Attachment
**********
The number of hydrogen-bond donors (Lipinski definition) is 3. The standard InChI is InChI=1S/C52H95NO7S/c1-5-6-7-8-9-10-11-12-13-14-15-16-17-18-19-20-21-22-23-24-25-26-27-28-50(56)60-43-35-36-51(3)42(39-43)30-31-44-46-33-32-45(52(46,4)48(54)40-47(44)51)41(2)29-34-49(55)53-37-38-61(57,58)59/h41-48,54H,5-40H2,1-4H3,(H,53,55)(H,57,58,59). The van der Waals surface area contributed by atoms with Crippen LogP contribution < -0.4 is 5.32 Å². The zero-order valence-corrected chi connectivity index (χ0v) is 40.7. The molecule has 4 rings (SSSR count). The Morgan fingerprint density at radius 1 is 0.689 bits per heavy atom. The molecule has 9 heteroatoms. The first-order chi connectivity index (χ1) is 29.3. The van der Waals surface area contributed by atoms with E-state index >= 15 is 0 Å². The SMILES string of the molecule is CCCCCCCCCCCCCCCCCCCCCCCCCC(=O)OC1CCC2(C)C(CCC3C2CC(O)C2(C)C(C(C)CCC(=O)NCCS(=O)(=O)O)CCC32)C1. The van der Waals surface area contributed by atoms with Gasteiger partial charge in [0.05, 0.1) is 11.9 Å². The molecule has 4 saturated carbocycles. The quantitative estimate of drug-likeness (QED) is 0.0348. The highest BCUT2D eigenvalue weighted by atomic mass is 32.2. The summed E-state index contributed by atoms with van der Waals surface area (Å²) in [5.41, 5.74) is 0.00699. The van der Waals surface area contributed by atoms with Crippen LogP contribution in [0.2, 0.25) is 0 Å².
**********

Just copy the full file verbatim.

The number of hydrogen-bond donors (Lipinski definition) is 3. The standard InChI is InChI=1S/C52H95NO7S/c1-5-6-7-8-9-10-11-12-13-14-15-16-17-18-19-20-21-22-23-24-25-26-27-28-50(56)60-43-35-36-51(3)42(39-43)30-31-44-46-33-32-45(52(46,4)48(54)40-47(44)51)41(2)29-34-49(55)53-37-38-61(57,58)59/h41-48,54H,5-40H2,1-4H3,(H,53,55)(H,57,58,59). The van der Waals surface area contributed by atoms with Crippen LogP contribution < -0.4 is 5.32 Å². The zero-order valence-corrected chi connectivity index (χ0v) is 40.7. The molecule has 4 rings (SSSR count). The Morgan fingerprint density at radius 1 is 0.689 bits per heavy atom. The molecule has 9 heteroatoms. The first-order chi connectivity index (χ1) is 29.3. The van der Waals surface area contributed by atoms with E-state index >= 15 is 0 Å². The SMILES string of the molecule is CCCCCCCCCCCCCCCCCCCCCCCCCC(=O)OC1CCC2(C)C(CCC3C2CC(O)C2(C)C(C(C)CCC(=O)NCCS(=O)(=O)O)CCC32)C1. The van der Waals surface area contributed by atoms with Gasteiger partial charge in [0.05, 0.1) is 11.9 Å². The molecule has 4 saturated carbocycles. The quantitative estimate of drug-likeness (QED) is 0.0348. The highest BCUT2D eigenvalue weighted by atomic mass is 32.2. The summed E-state index contributed by atoms with van der Waals surface area (Å²) in [5.41, 5.74) is 0.00699. The van der Waals surface area contributed by atoms with Crippen LogP contribution in [0.2, 0.25) is 0 Å².